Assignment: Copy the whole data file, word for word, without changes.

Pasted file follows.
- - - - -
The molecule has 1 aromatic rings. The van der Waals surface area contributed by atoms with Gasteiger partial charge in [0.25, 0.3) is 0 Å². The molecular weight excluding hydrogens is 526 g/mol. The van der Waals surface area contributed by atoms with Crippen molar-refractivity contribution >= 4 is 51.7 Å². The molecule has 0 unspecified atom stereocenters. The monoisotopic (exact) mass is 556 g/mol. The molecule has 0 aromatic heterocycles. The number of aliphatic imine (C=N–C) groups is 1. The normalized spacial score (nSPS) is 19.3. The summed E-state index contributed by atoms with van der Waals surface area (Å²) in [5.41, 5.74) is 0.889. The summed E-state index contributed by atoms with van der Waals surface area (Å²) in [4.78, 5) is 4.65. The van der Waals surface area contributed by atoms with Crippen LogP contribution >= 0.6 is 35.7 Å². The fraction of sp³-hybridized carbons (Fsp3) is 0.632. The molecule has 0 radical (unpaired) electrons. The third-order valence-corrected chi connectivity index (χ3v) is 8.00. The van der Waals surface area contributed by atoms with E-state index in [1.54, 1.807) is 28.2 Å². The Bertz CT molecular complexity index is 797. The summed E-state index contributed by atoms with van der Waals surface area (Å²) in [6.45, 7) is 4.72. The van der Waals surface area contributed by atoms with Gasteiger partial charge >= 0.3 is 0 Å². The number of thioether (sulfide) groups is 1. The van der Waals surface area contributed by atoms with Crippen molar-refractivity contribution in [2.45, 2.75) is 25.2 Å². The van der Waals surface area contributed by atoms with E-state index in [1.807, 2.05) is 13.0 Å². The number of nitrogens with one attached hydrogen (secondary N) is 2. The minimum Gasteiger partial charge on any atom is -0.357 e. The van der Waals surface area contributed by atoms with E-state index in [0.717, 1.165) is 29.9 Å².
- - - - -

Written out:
The molecule has 1 aromatic rings. The van der Waals surface area contributed by atoms with Gasteiger partial charge in [0.25, 0.3) is 0 Å². The molecular weight excluding hydrogens is 526 g/mol. The van der Waals surface area contributed by atoms with Crippen molar-refractivity contribution >= 4 is 51.7 Å². The molecule has 0 unspecified atom stereocenters. The monoisotopic (exact) mass is 556 g/mol. The molecule has 0 aromatic heterocycles. The number of aliphatic imine (C=N–C) groups is 1. The normalized spacial score (nSPS) is 19.3. The summed E-state index contributed by atoms with van der Waals surface area (Å²) in [5.41, 5.74) is 0.889. The summed E-state index contributed by atoms with van der Waals surface area (Å²) in [4.78, 5) is 4.65. The van der Waals surface area contributed by atoms with Crippen LogP contribution >= 0.6 is 35.7 Å². The fraction of sp³-hybridized carbons (Fsp3) is 0.632. The molecule has 0 radical (unpaired) electrons. The third-order valence-corrected chi connectivity index (χ3v) is 8.00. The van der Waals surface area contributed by atoms with E-state index in [1.54, 1.807) is 28.2 Å². The Bertz CT molecular complexity index is 797. The summed E-state index contributed by atoms with van der Waals surface area (Å²) in [6.45, 7) is 4.72. The van der Waals surface area contributed by atoms with Gasteiger partial charge >= 0.3 is 0 Å². The number of thioether (sulfide) groups is 1. The van der Waals surface area contributed by atoms with Crippen molar-refractivity contribution in [2.45, 2.75) is 25.2 Å². The van der Waals surface area contributed by atoms with E-state index in [1.807, 2.05) is 13.0 Å². The number of nitrogens with one attached hydrogen (secondary N) is 2. The minimum Gasteiger partial charge on any atom is -0.357 e. The van der Waals surface area contributed by atoms with E-state index in [0.717, 1.165) is 29.9 Å².